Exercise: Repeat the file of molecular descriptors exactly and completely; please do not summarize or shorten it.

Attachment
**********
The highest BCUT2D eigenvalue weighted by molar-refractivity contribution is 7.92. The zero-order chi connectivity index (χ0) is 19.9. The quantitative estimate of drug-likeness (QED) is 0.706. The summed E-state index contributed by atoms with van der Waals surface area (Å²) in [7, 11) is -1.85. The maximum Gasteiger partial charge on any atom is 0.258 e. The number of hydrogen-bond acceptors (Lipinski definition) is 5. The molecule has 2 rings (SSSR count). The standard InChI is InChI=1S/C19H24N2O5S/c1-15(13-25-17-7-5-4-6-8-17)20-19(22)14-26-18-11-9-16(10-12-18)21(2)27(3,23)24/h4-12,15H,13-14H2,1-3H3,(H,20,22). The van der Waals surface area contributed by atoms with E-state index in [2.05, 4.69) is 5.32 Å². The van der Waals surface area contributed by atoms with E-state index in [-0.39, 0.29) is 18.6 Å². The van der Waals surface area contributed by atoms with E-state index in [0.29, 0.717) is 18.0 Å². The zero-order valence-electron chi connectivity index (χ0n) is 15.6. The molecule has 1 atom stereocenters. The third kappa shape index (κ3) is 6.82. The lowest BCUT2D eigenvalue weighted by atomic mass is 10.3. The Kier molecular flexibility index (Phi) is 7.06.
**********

The highest BCUT2D eigenvalue weighted by molar-refractivity contribution is 7.92. The zero-order chi connectivity index (χ0) is 19.9. The quantitative estimate of drug-likeness (QED) is 0.706. The summed E-state index contributed by atoms with van der Waals surface area (Å²) in [7, 11) is -1.85. The maximum Gasteiger partial charge on any atom is 0.258 e. The number of hydrogen-bond acceptors (Lipinski definition) is 5. The molecule has 2 rings (SSSR count). The standard InChI is InChI=1S/C19H24N2O5S/c1-15(13-25-17-7-5-4-6-8-17)20-19(22)14-26-18-11-9-16(10-12-18)21(2)27(3,23)24/h4-12,15H,13-14H2,1-3H3,(H,20,22). The van der Waals surface area contributed by atoms with E-state index in [2.05, 4.69) is 5.32 Å². The van der Waals surface area contributed by atoms with E-state index in [-0.39, 0.29) is 18.6 Å². The van der Waals surface area contributed by atoms with E-state index in [0.29, 0.717) is 18.0 Å². The zero-order valence-electron chi connectivity index (χ0n) is 15.6. The molecule has 1 atom stereocenters. The third kappa shape index (κ3) is 6.82. The lowest BCUT2D eigenvalue weighted by atomic mass is 10.3. The Kier molecular flexibility index (Phi) is 7.06.